Brazil's newly appointed Mines & Energy Minister is not above groveling for gigawatts. In April, José Jorge de Vasconcelos took to the airwaves to exhort Brazilians to conserve electricity. "Don't take a hot shower for too long," pleaded the bespectacled minister in one TV spot. "Let's use the iron and the air conditioning in a cost-effective way!" The ads are part of a $10 million campaign to prepare the public for possible power rationing.
Indeed, the threat of blackouts is all too real in Latin America's biggest economy. With reservoirs in the heavily industrialized southeast less than one-third full, electricity rationing could begin as early as May. In a recent survey by the Industrial Federation of the State of São Paulo (FIESP), executives cited the looming energy shortages as a top concern. "This is what keeps them awake at night," says Clarice Messer, an economist at FIESP.
Rationing could also short-circuit Brazil's hopes of hitting at least 4% growth this year. "The most likely scenario is a reduction in the range of 0.3% to 0.8%," says Andre Loes, chief economist at Banco Santander Central Hispano in São Paulo.
DROUGHT. Several factors have conspired to push Brazil to the brink of a power crisis. For starters, demand for electricity has been surging at an annual rate of 4.5% since 1995, while growth in supply has averaged only 3.8% a year, according to the National Development Bank. Then there's Brazil's acute dependency on hydroelectricity: Water-powered turbines account for more than 80% of its 72,000-megawatt capacity.
When Brazilian engineers were busy designing massive hydroelectric projects, they never envisioned a lack of water could one day become a problem. Now it has. Brazil's center-west, as well as the entire coast, has suffered a chronic shortfall in rain for the past four years.
Brazil's power industry is also feeling the effects of too little investment. In the last five years, it received less than half of the $8 billion to $10 billion a year needed to keep up with demand, says Paulo Feldmann, vice-president at Ernst & Young in São Paulo. That's partly because privatization of state-owned electricity assets has run out of steam. Most distribution companies have been sold, but nearly 80% of the generators remain in government hands. Some politicians would like it to stay that way: Congress is now considering legislation to block the sale of three large utilities owned by the federal government. With presidential elections slated for October, 2002, opposition parties are eager to capitalize on voters' growing resistance to privatization, on the grounds that it often leads to higher prices and layoffs.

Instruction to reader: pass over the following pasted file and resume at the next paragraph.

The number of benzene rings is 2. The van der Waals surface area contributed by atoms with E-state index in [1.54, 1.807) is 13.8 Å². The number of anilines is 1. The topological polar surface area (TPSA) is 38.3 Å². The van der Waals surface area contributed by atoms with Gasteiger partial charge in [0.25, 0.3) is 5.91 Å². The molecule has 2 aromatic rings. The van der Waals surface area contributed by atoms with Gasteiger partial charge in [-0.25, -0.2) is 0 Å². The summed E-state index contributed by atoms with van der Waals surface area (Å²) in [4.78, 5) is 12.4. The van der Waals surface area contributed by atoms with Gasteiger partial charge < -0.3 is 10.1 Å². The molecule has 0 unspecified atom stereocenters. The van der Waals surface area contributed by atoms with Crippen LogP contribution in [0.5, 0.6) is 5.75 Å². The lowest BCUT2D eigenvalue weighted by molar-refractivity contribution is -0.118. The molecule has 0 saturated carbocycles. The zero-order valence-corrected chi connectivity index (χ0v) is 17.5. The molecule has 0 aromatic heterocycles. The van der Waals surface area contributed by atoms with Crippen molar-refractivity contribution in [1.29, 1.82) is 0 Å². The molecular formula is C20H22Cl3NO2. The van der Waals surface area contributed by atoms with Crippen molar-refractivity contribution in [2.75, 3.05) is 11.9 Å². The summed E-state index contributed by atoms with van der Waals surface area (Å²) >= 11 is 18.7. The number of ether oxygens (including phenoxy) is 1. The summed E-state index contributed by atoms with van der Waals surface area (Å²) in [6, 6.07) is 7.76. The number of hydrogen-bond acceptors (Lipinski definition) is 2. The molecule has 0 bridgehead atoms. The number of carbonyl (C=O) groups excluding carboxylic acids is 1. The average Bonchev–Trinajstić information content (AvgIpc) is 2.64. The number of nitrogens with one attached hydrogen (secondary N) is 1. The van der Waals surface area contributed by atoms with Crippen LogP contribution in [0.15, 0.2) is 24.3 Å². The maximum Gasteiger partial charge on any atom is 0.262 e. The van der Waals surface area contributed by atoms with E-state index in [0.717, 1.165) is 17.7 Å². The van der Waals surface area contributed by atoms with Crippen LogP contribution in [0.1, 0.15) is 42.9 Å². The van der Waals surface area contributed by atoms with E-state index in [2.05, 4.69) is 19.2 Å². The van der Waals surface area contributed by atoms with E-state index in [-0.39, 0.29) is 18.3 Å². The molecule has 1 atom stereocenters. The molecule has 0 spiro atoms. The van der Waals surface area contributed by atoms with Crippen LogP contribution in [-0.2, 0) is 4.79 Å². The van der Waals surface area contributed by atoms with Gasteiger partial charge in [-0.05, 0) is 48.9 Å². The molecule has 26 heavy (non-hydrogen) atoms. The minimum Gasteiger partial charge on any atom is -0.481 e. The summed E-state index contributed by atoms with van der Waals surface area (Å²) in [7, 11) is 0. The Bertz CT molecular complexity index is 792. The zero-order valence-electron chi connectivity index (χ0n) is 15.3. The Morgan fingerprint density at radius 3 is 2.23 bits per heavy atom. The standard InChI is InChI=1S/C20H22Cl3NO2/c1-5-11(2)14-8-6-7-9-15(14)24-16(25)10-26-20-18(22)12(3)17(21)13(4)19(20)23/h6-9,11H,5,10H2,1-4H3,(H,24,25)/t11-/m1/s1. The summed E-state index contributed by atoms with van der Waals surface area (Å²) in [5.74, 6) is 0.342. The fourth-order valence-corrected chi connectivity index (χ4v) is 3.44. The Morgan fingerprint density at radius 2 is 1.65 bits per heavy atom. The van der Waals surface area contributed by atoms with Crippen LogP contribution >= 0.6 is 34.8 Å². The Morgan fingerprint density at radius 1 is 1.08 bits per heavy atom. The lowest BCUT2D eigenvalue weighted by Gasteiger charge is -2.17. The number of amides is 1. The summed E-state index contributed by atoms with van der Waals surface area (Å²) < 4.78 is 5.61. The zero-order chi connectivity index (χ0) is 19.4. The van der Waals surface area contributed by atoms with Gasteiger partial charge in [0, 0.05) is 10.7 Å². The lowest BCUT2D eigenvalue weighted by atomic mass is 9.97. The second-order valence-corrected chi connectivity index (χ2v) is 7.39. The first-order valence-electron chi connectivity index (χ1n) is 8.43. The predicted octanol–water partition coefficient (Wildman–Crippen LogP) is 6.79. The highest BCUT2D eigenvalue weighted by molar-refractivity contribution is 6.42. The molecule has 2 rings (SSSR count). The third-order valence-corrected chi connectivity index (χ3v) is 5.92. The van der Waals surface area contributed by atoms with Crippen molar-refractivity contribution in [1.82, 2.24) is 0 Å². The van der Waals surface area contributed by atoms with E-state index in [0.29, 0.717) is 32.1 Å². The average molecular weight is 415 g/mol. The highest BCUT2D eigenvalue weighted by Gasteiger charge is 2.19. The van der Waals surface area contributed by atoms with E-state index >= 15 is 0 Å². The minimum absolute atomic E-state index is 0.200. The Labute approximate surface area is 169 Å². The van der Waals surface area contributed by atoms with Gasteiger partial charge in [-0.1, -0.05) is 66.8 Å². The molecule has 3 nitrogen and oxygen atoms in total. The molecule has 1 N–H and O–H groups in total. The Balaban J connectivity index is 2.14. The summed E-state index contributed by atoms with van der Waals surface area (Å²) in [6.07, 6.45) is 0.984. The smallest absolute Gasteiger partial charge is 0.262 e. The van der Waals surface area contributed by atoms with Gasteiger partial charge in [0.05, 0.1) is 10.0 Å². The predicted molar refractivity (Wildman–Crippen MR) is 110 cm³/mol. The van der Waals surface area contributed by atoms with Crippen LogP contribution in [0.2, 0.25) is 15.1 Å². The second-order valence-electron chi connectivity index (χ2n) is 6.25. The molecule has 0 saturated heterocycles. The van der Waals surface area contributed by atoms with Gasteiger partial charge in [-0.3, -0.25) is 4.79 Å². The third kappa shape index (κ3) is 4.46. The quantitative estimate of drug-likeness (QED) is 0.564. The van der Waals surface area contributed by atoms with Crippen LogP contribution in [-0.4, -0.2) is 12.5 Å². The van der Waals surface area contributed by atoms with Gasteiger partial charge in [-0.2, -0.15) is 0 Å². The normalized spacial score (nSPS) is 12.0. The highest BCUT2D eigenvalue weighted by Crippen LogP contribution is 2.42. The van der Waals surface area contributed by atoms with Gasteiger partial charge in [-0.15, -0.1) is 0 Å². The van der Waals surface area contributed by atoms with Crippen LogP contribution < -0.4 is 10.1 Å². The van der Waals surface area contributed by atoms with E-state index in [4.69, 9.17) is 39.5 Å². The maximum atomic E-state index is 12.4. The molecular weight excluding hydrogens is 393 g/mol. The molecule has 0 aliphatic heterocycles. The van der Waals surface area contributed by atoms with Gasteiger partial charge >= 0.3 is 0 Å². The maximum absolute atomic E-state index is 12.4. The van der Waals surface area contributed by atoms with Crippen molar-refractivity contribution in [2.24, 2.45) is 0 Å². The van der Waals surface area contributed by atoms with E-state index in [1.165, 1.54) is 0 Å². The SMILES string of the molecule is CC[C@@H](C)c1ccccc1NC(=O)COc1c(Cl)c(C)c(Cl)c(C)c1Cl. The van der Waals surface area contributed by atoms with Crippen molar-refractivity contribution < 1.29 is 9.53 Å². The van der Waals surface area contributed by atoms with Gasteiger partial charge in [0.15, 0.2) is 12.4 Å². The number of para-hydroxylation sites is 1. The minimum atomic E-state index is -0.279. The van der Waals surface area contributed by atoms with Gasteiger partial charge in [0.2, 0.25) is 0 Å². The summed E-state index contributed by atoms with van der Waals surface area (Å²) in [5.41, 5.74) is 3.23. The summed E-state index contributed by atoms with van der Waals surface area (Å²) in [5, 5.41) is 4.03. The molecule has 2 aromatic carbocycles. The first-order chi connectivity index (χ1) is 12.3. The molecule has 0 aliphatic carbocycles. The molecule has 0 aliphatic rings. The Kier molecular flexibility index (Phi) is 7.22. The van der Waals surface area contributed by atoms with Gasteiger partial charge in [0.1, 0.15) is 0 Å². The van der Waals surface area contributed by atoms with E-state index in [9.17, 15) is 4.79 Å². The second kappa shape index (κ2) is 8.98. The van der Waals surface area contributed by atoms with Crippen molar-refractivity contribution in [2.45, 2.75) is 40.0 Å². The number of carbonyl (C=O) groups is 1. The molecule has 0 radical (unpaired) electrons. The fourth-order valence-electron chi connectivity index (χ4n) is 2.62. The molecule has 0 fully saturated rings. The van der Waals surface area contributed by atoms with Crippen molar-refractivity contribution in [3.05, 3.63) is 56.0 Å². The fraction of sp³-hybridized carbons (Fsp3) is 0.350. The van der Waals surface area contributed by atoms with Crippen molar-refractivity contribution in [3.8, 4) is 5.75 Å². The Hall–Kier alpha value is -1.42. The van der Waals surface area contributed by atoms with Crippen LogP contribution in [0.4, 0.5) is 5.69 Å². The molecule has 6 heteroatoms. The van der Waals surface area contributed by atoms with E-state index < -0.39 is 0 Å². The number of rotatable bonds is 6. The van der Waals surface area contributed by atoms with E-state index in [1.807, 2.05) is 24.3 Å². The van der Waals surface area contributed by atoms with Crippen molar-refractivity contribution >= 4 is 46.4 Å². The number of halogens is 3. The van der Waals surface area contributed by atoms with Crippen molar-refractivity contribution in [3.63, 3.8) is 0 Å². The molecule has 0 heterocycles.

The decision to float the real in 1999 was another blow to private investment. While power companies must pay in U.S. dollars for the equipment in their plants, along with the natural gas to power them, they must bill their customers in the domestic currency. That may explain why AES Corp., based in Arlington, Va., is the only foreign company to have completed a large gas-powered station so far. A total of 49 such projects, amounting to 2,300 Mw in new capacity, are in the works, but only a few will come onstream before yearend.
Brazil's electricity industry would probably be a bigger draw for foreigners if the government was to free prices. According to Luiz David Travesso, president of AES's Brazilian subsidiary, the cost of the electricity that AES buys from Itaipú, a state-owned hydroelectric plant, to resell to industrial and residential customers has risen by more than 20% since January. Yet regulators will not allow the distributors that the company controls to hike their rates until July at the earliest. "This is a disincentive to new investment," Travesso says.
Total deregulation is scheduled for 2006. In the meantime, some sort of compromise is urgently needed. Brazilian officials figure that overall power consumption must come down 10% to avoid shortages in the coming weeks. As part of its conservation campaign, the government has directed civil servants to shut off their computers promptly at 5 p.m. But that may not be enough to keep Brazil's Energy Minister in crisply ironed shirts for his next TV appearance.
By Thierry Ogier in São Paulo